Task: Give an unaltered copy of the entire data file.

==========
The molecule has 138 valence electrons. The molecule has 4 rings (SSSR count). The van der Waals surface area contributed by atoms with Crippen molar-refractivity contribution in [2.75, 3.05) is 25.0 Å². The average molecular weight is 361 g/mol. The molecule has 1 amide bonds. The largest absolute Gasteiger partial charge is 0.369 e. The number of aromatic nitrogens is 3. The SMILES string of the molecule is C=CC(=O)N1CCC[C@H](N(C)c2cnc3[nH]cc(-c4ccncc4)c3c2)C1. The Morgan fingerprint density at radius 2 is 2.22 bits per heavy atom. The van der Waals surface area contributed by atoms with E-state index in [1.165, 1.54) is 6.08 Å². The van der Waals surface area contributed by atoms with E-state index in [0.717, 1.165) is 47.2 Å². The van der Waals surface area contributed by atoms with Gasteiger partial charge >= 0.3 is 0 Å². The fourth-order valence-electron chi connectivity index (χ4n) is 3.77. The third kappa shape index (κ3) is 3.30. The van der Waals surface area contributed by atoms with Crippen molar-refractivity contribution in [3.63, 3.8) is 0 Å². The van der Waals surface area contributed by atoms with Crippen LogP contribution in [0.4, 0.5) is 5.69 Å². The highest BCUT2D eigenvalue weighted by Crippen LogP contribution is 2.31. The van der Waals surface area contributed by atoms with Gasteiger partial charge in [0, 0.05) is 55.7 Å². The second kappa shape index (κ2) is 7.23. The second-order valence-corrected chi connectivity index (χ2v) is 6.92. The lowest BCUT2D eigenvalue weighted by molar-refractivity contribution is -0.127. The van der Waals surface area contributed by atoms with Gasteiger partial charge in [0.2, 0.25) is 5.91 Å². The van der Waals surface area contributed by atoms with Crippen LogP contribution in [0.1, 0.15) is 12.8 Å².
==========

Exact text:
The molecule has 138 valence electrons. The molecule has 4 rings (SSSR count). The van der Waals surface area contributed by atoms with Crippen molar-refractivity contribution in [2.75, 3.05) is 25.0 Å². The average molecular weight is 361 g/mol. The molecule has 1 amide bonds. The largest absolute Gasteiger partial charge is 0.369 e. The number of aromatic nitrogens is 3. The SMILES string of the molecule is C=CC(=O)N1CCC[C@H](N(C)c2cnc3[nH]cc(-c4ccncc4)c3c2)C1. The Morgan fingerprint density at radius 2 is 2.22 bits per heavy atom. The van der Waals surface area contributed by atoms with E-state index in [1.165, 1.54) is 6.08 Å². The van der Waals surface area contributed by atoms with E-state index in [0.717, 1.165) is 47.2 Å². The van der Waals surface area contributed by atoms with Gasteiger partial charge >= 0.3 is 0 Å². The fourth-order valence-electron chi connectivity index (χ4n) is 3.77. The third kappa shape index (κ3) is 3.30. The van der Waals surface area contributed by atoms with Crippen molar-refractivity contribution in [3.63, 3.8) is 0 Å². The van der Waals surface area contributed by atoms with Crippen LogP contribution in [0.4, 0.5) is 5.69 Å². The highest BCUT2D eigenvalue weighted by Crippen LogP contribution is 2.31. The van der Waals surface area contributed by atoms with Gasteiger partial charge in [0, 0.05) is 55.7 Å². The second kappa shape index (κ2) is 7.23. The second-order valence-corrected chi connectivity index (χ2v) is 6.92. The lowest BCUT2D eigenvalue weighted by molar-refractivity contribution is -0.127. The van der Waals surface area contributed by atoms with Gasteiger partial charge in [0.2, 0.25) is 5.91 Å². The van der Waals surface area contributed by atoms with Crippen LogP contribution in [0.1, 0.15) is 12.8 Å².